Companies including Apple, Google and IKEA earned top spots in a new ranking of the top 20 business leaders calling for more ambitious climate policy across the globe. To make the A-List of Climate Policy Engagement, companies must showcase sectoral leadership, be vocal in calling for ambitious policies and align these calls with their own strategic activities.
I know it’s lonely at the top. Each day you contend with a boiling stew of global competition, digital transformation, labor issues and challenging board members, to name a few. You walk this tightrope while hewing to a notion of shareholder primacy that has guided you throughout your career — the need to maximize financial profits and consider shareholders above all other stakeholders.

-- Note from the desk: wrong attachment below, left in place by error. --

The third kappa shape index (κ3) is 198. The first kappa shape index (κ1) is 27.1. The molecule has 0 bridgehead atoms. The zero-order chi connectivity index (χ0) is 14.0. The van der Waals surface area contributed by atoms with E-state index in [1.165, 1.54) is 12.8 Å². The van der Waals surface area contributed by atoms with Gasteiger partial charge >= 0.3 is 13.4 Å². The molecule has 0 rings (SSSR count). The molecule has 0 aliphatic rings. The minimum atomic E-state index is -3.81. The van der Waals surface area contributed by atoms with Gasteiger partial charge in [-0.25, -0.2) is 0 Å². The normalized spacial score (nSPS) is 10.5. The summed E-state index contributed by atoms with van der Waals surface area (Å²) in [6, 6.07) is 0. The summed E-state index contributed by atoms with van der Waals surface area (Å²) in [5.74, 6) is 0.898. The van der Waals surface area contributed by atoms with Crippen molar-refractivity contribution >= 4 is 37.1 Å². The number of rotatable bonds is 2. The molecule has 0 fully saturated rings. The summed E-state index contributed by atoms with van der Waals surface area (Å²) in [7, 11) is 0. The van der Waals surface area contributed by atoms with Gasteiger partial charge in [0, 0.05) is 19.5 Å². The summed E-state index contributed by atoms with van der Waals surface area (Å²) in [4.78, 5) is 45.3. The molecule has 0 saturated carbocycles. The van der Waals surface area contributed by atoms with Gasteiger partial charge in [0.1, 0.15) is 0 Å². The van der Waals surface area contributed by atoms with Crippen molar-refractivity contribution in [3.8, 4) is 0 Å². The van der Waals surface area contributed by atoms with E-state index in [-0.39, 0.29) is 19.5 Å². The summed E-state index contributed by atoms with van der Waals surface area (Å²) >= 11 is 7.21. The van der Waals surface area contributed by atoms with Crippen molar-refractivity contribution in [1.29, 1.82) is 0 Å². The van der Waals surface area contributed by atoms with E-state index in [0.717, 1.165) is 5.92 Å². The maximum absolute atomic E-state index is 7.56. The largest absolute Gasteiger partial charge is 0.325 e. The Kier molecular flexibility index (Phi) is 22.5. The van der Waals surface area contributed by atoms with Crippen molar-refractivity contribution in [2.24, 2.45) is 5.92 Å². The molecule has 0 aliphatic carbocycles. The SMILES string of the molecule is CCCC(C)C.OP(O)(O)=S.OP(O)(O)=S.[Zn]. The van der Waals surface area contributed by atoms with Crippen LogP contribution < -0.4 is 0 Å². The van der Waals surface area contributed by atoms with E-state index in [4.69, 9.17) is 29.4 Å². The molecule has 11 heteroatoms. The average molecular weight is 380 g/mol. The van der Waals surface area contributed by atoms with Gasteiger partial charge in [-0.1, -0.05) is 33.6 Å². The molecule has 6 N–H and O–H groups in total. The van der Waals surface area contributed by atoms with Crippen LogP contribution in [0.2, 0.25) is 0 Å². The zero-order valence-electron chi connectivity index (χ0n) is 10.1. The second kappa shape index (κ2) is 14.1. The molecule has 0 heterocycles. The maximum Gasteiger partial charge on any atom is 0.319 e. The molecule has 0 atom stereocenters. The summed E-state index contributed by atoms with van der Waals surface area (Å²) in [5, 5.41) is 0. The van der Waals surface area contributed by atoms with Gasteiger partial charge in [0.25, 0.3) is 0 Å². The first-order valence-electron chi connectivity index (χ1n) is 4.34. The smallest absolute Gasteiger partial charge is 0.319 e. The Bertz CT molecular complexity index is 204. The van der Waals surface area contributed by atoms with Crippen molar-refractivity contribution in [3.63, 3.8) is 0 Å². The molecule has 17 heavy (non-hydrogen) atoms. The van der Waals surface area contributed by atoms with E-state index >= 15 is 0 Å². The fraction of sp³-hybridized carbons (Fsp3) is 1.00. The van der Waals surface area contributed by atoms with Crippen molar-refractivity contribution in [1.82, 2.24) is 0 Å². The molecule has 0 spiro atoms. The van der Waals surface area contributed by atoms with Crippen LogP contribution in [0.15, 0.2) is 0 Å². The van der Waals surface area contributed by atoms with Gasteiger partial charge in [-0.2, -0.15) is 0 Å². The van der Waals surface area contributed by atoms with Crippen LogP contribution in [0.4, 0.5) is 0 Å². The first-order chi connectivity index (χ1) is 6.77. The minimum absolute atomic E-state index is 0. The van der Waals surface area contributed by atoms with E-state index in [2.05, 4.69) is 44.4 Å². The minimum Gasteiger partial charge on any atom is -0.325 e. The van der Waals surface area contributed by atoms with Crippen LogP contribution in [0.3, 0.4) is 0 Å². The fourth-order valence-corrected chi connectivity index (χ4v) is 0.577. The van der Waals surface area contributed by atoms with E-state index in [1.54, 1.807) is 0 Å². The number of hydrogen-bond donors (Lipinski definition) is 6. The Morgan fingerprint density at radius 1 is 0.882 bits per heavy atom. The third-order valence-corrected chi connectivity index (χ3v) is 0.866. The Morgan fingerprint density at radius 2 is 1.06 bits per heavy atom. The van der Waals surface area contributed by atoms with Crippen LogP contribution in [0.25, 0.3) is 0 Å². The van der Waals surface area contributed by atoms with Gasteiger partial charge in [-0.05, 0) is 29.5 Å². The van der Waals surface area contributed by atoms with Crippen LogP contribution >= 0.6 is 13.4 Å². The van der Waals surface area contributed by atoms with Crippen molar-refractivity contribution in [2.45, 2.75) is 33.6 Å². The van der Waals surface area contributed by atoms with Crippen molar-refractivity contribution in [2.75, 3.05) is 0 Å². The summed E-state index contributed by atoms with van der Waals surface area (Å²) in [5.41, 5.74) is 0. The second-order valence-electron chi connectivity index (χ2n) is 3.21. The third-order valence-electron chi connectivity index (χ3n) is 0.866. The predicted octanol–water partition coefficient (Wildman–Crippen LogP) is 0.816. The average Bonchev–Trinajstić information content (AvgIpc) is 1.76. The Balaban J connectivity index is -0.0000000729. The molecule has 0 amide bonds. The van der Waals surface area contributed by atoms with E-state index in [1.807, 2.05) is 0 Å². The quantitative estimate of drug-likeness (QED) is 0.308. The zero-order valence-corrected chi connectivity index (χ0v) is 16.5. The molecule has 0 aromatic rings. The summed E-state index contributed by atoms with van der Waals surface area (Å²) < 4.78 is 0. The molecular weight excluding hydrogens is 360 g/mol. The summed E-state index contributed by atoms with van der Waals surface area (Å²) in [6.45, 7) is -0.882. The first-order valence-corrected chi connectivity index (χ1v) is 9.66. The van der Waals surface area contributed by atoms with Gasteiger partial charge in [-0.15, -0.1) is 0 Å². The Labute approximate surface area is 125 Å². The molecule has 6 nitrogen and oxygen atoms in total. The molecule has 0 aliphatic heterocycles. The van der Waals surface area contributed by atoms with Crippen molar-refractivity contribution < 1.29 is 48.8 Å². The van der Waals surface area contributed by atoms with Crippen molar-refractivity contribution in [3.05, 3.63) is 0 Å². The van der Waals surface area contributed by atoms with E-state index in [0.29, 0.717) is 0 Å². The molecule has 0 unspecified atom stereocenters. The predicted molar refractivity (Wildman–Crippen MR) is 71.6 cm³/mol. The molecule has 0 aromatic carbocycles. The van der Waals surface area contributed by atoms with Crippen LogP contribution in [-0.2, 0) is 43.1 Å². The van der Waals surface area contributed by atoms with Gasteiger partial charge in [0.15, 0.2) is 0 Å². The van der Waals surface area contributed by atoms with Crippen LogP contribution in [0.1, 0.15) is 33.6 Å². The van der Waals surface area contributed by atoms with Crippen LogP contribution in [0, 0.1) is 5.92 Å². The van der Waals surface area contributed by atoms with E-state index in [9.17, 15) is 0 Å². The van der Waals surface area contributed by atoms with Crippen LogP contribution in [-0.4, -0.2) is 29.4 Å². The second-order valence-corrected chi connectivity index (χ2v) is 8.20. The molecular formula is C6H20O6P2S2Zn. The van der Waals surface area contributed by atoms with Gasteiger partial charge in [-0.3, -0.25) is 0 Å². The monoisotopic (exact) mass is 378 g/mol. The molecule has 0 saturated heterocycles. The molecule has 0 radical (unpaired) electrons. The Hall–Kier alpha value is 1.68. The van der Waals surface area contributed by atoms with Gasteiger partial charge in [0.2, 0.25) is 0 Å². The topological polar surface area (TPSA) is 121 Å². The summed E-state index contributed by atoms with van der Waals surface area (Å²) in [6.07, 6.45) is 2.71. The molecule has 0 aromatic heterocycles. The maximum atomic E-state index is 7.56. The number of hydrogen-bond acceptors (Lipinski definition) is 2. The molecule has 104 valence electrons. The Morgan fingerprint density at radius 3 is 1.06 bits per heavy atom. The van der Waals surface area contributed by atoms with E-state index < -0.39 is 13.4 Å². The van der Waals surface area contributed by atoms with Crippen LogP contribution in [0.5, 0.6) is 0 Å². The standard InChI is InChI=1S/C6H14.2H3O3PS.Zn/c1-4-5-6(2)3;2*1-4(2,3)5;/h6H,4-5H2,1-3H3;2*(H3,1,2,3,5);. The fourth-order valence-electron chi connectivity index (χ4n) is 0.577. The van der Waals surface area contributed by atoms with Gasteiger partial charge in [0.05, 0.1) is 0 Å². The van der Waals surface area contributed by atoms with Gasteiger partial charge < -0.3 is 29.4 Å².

And now, here comes society nipping at your heels, demanding that you incorporate social purpose into your corporation.
The adage, “behind every great man, there is a great woman,” has officially — and irretrievably — been relegated to the history books. In its place comes the understanding that behind every woman is a powerful and growing network of women who have, and are helping to, pave the way.
When I joined Ceres more than a decade ago, I was privileged to experience firsthand the power of working under a female CEO and a gender-balanced leadership team. Today, even as the organization has quintupled in size, Ceres maintains this gender parity.
“If life were easy, it wouldn’t be difficult.” — Kermit the Frog